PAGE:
House GOP budget targets Obama’s environmental agenda

House Republicans are using their budget proposal to push cuts to renewable energy incentives and climate change programs.

The spending blueprint released Tuesday by the GOP says those programs are wasteful and pick winners and losers, and that the government should streamline energy programs and put more effort into increasing domestic oil and natural gas production.

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“More affordable energy will keep more money in the pockets of hard-working citizens,” the House Budget Committee, Rep. Tom Price (R-Ga.), wrote in its federal budget proposal for fiscal year 2016. “When coupled with limited regulations based on common sense, we will empower American businesses from high tech industries to American farmers.”

The budget document reflects a common talking point: the United States is in the midst of a major energy renaissance and the federal government needs to get out of the way while doing what it can to help the increase in fossil fuel production.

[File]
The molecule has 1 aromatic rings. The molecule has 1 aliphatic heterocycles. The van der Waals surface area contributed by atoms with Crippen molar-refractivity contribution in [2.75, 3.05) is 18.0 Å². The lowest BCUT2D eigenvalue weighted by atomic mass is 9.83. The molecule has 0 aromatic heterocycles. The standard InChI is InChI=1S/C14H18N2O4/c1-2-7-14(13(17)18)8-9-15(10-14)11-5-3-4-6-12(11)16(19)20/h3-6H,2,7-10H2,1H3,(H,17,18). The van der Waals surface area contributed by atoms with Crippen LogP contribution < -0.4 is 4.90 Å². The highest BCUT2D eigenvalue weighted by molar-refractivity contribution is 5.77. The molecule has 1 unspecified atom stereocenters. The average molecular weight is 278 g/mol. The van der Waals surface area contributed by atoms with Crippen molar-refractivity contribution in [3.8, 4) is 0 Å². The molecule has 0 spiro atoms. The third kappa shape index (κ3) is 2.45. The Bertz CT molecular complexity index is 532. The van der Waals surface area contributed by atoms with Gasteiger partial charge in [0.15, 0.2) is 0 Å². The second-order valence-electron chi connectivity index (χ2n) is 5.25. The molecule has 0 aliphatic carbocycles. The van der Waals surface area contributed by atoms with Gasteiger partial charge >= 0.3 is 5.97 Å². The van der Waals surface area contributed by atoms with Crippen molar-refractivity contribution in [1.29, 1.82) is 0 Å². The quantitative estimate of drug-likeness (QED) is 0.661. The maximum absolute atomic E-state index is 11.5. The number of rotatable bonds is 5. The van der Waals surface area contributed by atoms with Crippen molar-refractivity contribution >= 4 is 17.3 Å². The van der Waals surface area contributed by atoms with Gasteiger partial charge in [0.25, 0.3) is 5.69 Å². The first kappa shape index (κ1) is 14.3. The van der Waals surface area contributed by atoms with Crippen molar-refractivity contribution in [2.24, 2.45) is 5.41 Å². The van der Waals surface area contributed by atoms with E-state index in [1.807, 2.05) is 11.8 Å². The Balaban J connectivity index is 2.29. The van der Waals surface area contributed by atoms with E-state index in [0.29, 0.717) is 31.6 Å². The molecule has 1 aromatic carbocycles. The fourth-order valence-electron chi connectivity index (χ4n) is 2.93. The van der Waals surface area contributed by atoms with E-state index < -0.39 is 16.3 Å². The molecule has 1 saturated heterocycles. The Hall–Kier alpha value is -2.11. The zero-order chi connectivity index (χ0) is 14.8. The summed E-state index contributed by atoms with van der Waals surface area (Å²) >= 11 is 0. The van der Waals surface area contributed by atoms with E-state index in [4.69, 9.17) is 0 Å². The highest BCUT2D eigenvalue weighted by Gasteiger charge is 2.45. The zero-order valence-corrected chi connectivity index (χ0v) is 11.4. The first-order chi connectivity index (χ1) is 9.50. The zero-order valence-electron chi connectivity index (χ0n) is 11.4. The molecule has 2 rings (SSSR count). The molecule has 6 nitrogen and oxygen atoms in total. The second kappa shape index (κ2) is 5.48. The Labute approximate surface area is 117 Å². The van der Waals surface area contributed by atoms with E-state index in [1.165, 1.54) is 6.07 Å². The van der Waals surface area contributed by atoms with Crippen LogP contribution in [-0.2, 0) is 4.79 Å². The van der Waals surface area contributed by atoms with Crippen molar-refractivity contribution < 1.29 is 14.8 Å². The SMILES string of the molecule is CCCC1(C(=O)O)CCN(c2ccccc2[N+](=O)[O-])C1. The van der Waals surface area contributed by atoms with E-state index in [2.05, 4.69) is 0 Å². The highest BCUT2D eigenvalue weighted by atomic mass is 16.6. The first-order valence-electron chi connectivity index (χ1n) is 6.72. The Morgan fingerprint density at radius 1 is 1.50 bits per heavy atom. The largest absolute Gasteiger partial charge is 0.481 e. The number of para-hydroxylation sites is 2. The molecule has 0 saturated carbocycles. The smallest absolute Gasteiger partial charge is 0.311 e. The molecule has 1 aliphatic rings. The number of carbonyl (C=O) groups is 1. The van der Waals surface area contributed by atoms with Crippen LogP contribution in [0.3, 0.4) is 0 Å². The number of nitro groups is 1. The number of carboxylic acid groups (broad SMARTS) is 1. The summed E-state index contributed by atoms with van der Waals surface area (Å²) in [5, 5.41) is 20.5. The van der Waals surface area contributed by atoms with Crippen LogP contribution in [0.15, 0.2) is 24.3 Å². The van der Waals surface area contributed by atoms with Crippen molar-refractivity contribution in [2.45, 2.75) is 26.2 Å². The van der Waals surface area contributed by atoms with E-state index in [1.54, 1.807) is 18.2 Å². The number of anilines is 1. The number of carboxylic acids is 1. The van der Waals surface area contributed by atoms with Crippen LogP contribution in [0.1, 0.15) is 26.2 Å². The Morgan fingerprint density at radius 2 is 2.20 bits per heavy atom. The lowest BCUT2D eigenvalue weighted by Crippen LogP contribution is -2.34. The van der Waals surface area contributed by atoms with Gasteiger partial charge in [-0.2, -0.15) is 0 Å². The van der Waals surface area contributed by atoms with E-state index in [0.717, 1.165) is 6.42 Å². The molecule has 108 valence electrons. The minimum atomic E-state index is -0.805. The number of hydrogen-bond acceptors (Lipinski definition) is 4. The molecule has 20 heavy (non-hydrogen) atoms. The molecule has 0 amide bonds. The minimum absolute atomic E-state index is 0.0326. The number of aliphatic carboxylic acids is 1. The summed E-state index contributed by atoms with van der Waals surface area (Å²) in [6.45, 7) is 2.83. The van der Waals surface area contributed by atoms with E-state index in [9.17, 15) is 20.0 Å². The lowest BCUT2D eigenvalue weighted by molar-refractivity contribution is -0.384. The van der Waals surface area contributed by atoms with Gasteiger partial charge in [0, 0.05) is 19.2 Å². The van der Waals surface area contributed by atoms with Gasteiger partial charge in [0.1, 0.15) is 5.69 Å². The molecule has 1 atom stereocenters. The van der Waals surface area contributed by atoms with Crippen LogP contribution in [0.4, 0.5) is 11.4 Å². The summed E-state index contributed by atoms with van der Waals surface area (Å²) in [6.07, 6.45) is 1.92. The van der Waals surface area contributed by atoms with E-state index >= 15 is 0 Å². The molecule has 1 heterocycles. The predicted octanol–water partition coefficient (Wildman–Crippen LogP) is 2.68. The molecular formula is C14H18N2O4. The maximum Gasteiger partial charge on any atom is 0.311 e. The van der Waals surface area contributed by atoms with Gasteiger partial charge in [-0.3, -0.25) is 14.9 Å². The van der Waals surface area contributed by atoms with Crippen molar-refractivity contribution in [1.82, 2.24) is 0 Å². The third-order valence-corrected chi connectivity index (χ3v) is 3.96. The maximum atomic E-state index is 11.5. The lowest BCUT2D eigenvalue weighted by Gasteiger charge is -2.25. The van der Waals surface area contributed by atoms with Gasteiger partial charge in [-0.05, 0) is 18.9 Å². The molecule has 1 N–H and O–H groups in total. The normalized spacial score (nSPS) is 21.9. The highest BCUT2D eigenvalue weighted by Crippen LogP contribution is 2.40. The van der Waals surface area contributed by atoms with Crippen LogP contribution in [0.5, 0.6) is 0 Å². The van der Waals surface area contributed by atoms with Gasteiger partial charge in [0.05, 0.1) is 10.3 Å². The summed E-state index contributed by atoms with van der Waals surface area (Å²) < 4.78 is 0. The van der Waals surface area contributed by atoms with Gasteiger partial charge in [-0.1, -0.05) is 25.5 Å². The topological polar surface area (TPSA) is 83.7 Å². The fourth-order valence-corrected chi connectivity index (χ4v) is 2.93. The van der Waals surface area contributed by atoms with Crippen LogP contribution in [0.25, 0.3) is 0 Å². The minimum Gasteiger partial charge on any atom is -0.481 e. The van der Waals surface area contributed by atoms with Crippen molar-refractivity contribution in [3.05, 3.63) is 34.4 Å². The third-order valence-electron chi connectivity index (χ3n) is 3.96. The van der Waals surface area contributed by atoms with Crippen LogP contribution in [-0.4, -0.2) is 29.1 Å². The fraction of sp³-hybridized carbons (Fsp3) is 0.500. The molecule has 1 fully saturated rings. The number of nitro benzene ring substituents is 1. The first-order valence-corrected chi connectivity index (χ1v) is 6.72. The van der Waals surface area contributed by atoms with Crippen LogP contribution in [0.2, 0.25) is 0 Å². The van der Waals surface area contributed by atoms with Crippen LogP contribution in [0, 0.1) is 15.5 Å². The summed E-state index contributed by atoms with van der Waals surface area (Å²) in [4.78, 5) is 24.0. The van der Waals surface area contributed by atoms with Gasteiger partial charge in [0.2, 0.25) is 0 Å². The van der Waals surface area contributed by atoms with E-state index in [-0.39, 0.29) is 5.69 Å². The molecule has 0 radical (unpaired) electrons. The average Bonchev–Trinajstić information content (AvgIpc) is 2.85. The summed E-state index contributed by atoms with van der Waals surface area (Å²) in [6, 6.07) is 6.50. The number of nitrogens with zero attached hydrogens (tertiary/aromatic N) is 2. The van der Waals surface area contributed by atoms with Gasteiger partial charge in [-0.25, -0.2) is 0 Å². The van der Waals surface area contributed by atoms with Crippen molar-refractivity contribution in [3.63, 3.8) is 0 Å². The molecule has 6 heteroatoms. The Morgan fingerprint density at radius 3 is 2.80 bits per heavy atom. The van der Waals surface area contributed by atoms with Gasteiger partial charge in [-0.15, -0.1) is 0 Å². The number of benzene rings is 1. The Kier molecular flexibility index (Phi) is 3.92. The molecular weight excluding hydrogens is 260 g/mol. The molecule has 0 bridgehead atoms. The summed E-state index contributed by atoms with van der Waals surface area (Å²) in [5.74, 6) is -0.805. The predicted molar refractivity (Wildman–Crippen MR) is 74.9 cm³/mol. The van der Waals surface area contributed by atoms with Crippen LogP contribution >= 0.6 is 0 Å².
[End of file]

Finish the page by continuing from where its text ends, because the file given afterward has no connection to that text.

It stands in stark contrast with the Obama administration’s attempts to increase renewable energy development and deployment. Secretary of State John KerryJohn Forbes KerryPompeo’s Cairo speech more ‘back to the future’ than break with past Syria too complex to make decisions in 280 characters … even for a president Kerry to Trump: Forget 'fictional' border crisis, declare emergency for climate MORE highlighted this position last week when he called fossil fuels like coal and oil “outdated.”

The GOP wants immediately end green energy loan programs that started with the 2009 stimulus law and take down regulations and subsidies that favor some companies over others.

Republicans also highlighted climate change programs at the Department of Defense and the CIA as areas ripe for budget cuts.

“The Department of Defense and the Central Intelligence Agency, two of the most important agencies in our national security apparatus, currently spend part of their budget studying climate change,” the GOP said, calling those programs some of the areas “ where there should be room to cut waste, eliminate redundancies and end the abuse or misuse of taxpayer dollars.”

As a whole, the budget would cut $5.5 trillion in spending over the next decade and balance spending and receipts within eight years.